The majority in the 7th Circuit Court of Appeals has just rewritten the 1964 Civil Rights Act, ruling that the law’s ban on sex discrimination now means sexual orientation discrimination.
Judge Richard Posner, a libertarian legal lion first appointed to the court by Ronald Reagan in 1981, was at least quite frank about his legal reasoning. Sex discrimination did not mean sexual orientation discrimination. But now it does because, well, we have freshened up the meaning of that hoary, old word.
David French is on the case:
Judge Posner at least respects the public enough to be honest. Instead of indulging the majority’s charade that the word “sex” encompasses “sexual orientation,” he announces a rule of statutory interpretation that he calls, “judicial interpretive updating.” He’s explicitly giving an old statute a “fresh meaning,” one that “infuses [the statute] with vitality and significance today.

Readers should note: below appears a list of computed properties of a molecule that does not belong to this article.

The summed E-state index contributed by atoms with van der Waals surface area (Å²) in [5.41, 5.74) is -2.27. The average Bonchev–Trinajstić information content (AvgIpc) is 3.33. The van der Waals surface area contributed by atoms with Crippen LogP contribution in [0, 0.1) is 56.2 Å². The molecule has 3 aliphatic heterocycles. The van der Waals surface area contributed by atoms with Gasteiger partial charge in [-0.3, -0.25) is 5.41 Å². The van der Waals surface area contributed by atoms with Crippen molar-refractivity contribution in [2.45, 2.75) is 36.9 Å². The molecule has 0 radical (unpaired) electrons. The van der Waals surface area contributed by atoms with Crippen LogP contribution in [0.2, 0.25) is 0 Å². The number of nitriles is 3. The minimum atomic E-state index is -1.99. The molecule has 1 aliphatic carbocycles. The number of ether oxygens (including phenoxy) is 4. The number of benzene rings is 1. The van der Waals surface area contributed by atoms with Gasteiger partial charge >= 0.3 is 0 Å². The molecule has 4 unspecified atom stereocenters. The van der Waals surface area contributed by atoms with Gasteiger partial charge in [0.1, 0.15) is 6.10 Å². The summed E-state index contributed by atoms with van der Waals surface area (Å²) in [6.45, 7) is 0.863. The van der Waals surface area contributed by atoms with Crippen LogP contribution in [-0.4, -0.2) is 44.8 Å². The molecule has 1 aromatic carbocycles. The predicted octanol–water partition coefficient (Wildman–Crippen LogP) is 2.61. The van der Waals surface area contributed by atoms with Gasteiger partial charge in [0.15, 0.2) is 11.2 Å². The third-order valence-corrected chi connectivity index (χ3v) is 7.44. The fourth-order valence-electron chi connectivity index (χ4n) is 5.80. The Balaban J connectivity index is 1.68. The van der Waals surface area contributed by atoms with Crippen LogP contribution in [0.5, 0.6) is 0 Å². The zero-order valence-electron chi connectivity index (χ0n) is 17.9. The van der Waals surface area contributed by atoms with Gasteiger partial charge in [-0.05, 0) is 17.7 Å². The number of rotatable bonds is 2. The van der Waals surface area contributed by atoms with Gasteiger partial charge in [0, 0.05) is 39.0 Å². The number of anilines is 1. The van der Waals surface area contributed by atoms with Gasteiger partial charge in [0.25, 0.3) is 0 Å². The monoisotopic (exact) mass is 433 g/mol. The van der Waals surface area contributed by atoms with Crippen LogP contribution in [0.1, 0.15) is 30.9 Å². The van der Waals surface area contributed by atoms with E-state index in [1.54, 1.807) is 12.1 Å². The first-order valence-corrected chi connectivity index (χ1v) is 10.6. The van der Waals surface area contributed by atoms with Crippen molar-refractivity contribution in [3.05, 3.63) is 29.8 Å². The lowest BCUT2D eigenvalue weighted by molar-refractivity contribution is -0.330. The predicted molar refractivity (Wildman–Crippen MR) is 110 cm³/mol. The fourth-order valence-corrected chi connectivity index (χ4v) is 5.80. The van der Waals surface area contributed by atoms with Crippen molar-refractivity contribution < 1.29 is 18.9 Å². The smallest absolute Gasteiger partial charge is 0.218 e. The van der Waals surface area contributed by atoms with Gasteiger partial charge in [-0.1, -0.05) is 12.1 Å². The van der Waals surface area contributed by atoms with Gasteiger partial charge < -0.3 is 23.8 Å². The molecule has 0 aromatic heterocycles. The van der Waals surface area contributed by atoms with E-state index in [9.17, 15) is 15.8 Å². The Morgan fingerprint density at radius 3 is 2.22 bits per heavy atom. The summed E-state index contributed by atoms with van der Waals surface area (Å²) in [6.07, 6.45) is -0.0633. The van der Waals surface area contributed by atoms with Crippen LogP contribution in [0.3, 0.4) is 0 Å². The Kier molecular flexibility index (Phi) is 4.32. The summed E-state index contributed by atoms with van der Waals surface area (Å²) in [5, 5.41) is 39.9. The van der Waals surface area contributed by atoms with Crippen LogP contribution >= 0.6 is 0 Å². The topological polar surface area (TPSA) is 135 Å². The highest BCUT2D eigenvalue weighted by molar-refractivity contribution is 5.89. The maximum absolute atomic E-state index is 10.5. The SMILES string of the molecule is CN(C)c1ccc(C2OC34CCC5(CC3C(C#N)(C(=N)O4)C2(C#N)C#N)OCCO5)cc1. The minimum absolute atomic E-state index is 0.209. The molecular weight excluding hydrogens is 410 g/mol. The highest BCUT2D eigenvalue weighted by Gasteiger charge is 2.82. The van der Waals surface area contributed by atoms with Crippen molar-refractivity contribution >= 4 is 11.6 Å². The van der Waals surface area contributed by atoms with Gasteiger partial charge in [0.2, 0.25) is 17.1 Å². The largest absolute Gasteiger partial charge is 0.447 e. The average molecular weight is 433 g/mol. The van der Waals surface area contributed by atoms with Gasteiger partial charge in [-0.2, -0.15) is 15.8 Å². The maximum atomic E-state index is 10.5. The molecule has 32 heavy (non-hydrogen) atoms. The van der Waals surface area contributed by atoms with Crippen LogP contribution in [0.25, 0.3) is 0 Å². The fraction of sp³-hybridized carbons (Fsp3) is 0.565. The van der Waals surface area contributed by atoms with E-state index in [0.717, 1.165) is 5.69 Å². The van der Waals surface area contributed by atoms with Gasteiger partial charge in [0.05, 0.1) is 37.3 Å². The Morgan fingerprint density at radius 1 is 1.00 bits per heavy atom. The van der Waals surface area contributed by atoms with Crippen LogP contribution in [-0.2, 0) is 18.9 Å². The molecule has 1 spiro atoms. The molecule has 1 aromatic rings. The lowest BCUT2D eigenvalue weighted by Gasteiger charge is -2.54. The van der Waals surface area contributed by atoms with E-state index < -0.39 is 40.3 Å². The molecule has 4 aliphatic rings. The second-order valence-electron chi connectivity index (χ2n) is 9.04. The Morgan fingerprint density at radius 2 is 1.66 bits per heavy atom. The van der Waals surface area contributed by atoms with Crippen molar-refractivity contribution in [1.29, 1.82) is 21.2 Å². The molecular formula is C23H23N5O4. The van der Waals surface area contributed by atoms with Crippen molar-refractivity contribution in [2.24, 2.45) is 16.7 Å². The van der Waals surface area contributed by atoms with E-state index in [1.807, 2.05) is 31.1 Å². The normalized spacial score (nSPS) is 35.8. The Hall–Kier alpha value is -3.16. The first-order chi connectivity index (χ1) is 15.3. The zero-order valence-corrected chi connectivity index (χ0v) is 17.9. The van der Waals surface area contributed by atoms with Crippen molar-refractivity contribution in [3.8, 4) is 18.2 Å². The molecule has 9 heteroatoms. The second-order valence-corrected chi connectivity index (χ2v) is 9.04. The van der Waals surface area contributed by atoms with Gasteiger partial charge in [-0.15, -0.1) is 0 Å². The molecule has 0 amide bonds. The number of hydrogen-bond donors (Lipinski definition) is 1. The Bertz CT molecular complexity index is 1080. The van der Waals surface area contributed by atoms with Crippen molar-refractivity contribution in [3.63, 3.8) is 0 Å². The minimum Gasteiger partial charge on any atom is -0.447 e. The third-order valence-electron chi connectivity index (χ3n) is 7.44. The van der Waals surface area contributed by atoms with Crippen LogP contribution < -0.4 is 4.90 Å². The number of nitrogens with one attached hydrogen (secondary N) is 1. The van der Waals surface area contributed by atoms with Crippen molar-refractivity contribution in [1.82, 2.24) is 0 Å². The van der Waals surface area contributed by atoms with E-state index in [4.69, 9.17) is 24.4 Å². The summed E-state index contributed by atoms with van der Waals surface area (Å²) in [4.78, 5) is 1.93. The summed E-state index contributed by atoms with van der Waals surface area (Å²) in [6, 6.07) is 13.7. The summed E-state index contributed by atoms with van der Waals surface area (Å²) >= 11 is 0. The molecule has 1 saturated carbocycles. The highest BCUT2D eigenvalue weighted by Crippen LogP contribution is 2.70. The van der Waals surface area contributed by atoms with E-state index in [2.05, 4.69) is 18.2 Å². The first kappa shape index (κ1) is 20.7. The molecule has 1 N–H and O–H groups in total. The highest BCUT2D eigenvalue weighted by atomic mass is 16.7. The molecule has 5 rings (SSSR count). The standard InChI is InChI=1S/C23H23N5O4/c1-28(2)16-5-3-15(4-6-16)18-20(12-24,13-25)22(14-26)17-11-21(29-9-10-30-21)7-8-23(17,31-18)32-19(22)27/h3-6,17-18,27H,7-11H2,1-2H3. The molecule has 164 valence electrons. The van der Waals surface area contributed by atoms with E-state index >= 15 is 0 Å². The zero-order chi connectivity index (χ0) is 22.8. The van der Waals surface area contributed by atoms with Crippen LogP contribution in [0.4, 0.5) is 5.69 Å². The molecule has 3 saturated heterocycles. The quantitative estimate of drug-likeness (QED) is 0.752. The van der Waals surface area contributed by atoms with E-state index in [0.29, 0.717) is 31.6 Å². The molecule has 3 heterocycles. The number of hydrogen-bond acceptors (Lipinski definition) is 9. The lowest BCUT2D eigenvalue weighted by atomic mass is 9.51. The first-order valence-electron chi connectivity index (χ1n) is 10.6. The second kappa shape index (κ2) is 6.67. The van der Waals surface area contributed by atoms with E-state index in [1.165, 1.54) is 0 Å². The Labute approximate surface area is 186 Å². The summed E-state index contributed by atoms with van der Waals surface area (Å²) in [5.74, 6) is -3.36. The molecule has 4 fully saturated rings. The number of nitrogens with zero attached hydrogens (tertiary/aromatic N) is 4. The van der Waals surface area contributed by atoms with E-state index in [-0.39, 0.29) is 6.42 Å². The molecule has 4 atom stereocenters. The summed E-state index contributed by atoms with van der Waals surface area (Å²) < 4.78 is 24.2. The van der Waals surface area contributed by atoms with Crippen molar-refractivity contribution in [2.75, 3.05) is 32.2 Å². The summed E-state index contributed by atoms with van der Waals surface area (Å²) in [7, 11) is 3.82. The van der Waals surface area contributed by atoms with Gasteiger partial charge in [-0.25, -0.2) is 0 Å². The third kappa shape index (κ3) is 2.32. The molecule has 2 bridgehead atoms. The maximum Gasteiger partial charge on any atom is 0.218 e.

As Posner wrote in his decision:
It’s true that even today if asked what is the sex of plaintiff Hively, one would answer that she is female or that she is a woman, not that she is a lesbian. Lesbianism denotes a form of sexual or romantic attraction; it is not a physical sex identifier like masculinity or femininity. A broader understanding of the word “sex” in Title VII than the original understanding is thus required in order to be able to classify the discrimination of which Hively complains as a form of sex discrimination.
To get the results Judge Posner believes are just, he has to redefine the meaning of words. So he does. Because, well, who cares about democracy.
This decision, if upheld by the Supreme Court, amounts to giving the Democrats and the Human Rights Campaign its long held legislative goals, without the Democrats having to negotiate on questions like religious liberty protections for employers.
This is the same Judge Posner, by the way, who slammed as “stupid” the decisions on same-sex marriage and free speech by the conservative Supreme Court majority, including Chief Justice Roberts and Justice Scalia.
Brilliant he may be. But also arrogant, condescending and lawless, certainly.